TL;DR attaining good performance is hard because there has been a drastic change on the dominant platform on which users access the web: the Mobile Web, and that change has been out of sync with the techniques and approaches we use to develop applications that run on that platform.
In the previous post, we discussed what is encompassed when we talk about mobile performance. In this post we discuss why is achieving good performance hard?
In a sense, the Mobile Era, took the underlying computing platform of the web “back in time” (sort of). Mobile devices are significantly more limited than their fellow desktops; or we can argue that today’s mobile devices are as powerful as desktops were several years ago. In a sense, we are trying to squeeze today’s software on yesterday’s computers.
The performance and functionality provided by mobile devices are not in sync with the need for resources of the applications that run on them; the access platform became more limited, but the approach used to develop applications to be run on such limited environments has not changed. One of the issues seems to be how to balance Developer eXperience (DX) and User eXperience (UX). Due to the limitations of mobile devices and the unrelenting demand of speed by users, the balance between these objectives should be drawn closer to the UX side of the picture, which means that websites and mobile web applications must be fast.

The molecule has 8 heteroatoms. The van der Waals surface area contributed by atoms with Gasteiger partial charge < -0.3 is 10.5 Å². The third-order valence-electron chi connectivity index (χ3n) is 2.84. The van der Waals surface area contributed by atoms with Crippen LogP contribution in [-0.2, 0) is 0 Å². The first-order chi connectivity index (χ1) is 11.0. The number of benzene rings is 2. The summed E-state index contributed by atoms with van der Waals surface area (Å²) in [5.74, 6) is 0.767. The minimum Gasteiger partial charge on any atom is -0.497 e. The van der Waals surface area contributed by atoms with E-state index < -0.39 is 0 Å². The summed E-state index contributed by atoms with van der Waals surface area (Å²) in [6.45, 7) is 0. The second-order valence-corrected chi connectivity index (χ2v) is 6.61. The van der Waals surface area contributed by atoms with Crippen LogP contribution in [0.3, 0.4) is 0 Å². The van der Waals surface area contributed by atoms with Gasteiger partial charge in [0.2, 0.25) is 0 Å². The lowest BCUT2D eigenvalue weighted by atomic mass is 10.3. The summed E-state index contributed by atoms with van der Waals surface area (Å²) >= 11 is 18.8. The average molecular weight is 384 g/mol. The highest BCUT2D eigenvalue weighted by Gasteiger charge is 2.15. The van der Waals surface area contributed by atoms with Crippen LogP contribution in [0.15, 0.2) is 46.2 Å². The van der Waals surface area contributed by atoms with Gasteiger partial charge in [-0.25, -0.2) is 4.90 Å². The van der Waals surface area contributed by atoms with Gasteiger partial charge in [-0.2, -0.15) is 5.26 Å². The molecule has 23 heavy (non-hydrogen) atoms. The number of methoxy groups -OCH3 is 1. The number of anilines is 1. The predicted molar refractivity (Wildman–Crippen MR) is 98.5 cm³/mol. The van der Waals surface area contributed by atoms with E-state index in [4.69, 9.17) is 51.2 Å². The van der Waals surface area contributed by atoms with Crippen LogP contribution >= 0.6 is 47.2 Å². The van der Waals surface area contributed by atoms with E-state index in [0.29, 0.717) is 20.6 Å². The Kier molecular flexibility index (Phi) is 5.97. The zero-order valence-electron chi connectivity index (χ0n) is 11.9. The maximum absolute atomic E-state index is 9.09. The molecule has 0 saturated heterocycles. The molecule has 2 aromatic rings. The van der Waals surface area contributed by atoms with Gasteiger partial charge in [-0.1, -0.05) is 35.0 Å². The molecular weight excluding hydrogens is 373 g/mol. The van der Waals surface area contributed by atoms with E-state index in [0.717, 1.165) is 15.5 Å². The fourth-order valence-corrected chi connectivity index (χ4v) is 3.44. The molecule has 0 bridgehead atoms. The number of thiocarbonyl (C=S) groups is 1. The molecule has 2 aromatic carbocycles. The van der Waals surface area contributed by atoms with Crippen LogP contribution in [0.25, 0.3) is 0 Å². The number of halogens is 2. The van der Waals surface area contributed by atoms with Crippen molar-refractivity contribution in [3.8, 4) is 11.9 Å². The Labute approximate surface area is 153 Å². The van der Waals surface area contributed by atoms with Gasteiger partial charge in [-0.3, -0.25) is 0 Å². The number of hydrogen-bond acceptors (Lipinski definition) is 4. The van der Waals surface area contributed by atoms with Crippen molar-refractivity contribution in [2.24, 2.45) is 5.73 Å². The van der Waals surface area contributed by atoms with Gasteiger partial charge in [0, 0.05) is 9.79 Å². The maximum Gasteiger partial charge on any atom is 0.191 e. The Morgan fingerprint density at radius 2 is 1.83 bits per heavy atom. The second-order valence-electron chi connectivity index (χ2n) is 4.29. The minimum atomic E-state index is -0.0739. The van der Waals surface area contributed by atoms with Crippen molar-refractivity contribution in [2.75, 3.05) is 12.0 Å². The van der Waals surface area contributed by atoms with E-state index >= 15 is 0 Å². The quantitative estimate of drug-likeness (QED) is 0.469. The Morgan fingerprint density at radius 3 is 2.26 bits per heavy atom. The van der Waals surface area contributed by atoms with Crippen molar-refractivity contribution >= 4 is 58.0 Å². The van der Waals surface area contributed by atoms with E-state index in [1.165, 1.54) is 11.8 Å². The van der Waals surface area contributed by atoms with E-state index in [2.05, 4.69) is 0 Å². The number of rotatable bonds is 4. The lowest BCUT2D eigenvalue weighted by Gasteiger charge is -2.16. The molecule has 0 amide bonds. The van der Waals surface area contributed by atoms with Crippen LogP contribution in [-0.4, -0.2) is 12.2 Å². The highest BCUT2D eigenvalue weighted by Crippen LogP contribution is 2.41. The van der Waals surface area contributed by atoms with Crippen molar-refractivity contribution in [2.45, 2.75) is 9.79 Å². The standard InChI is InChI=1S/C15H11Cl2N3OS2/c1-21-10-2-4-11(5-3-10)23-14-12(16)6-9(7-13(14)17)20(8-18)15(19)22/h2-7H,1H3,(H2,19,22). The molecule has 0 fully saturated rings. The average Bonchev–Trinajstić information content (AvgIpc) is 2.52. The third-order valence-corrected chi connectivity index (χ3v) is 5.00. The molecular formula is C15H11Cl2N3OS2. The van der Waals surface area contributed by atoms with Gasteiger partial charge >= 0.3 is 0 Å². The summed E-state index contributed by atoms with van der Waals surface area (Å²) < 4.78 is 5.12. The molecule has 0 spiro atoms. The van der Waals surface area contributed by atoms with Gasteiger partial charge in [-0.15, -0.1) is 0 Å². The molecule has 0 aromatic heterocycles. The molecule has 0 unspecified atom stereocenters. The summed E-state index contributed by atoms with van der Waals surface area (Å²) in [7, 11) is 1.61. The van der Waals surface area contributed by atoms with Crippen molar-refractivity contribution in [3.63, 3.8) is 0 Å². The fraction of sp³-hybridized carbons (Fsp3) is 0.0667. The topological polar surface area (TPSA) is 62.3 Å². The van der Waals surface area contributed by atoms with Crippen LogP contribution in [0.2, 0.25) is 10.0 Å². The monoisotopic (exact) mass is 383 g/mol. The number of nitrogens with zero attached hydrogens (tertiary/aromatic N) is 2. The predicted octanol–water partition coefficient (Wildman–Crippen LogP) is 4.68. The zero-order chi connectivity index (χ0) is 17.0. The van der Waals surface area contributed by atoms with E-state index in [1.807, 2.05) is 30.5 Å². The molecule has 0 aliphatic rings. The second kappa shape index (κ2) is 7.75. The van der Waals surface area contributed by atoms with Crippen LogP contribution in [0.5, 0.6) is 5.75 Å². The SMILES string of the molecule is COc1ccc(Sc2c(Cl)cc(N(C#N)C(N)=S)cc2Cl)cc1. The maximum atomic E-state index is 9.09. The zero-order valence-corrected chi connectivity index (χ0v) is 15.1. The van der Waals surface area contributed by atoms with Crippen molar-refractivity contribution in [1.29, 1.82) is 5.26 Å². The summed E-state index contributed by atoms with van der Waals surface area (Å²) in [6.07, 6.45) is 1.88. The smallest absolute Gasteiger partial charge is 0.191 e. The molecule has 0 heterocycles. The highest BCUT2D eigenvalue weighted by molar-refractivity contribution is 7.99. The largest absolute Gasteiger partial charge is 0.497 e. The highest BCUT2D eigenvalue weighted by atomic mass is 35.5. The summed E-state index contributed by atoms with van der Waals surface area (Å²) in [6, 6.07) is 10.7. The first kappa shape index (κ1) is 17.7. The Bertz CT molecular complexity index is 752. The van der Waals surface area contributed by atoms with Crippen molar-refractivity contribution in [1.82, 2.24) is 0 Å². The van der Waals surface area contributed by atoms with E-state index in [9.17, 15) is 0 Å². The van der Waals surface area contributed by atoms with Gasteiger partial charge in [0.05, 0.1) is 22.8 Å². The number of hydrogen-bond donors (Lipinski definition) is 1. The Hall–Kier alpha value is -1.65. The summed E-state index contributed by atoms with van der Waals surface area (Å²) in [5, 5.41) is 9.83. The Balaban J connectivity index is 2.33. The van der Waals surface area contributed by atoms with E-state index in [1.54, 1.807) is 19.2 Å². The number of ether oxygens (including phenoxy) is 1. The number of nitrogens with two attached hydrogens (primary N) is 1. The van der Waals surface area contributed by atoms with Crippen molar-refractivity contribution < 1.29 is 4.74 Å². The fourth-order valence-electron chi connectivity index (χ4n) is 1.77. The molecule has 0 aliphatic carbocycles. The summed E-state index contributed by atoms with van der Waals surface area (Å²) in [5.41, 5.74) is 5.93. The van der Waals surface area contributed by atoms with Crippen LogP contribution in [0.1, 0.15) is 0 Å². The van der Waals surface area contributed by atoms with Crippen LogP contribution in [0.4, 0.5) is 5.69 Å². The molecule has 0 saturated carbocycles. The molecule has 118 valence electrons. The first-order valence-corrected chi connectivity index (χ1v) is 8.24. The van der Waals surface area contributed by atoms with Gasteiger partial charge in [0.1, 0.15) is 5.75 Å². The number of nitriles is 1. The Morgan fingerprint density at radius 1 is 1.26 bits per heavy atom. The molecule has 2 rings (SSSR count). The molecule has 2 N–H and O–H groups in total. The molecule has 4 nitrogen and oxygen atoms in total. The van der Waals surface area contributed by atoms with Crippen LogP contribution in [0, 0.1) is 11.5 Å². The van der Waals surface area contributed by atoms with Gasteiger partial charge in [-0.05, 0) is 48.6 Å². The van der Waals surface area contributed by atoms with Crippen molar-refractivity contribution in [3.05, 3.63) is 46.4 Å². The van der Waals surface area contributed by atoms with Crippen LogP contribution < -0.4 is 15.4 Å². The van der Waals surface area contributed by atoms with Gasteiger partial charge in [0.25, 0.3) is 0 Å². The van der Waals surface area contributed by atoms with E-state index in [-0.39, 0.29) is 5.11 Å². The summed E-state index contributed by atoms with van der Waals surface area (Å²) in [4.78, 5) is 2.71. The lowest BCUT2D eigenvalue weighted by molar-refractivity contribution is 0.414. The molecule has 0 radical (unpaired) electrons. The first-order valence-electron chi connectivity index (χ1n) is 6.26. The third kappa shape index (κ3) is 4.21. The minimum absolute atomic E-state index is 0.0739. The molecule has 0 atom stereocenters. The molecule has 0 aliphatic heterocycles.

The challenges that make high performance hard to achieve on mobile devices and networks are two-fold: (1) Mobile-platform Specific; and (2) Website specific.
This Section captures the message in this Chrome Dev Summit talk in a nutshell; in that talk Alex Russell discusses the underlying reasons why mobile devices are challenging from three angles influencing performance: mobile-device CPU, memory and storage, and mobile networks. This article, referenced in the talk, is a useful read to gain more insights in this context.
Mobile device CPUs
CPUs on mobile devices are less powerful than desktop CPU; one of the main reasons for this difference is the constraints imposed by heat dissipation, which is an important factor playing a role in the way mobile devices are built. For example, mobile devices do have multiple cores, but the are not used as Symmetric Multiprocessing (SMP) machines; that is, they asymmetric with respect to their capabilities and use frequency: there are some infrequently used, “big” (high-power) cores, and some aggressively used, “little” (low power), cores. This construction in turn influences the way the software that runs on them operates.
The OS in mobile devices has what is called a Global Task Scheduler, which uses heuristics to control the way in which the asymmetric cores are used:
- Touch Boosting: the user touching of the screen signals the scheduler to power the big cores in anticipation of the starting an activity or some other kind of user-triggered task
- Launch application: the launching of an app signals the scheduler to power the big cores, bring up the app, and then send them back to sleep.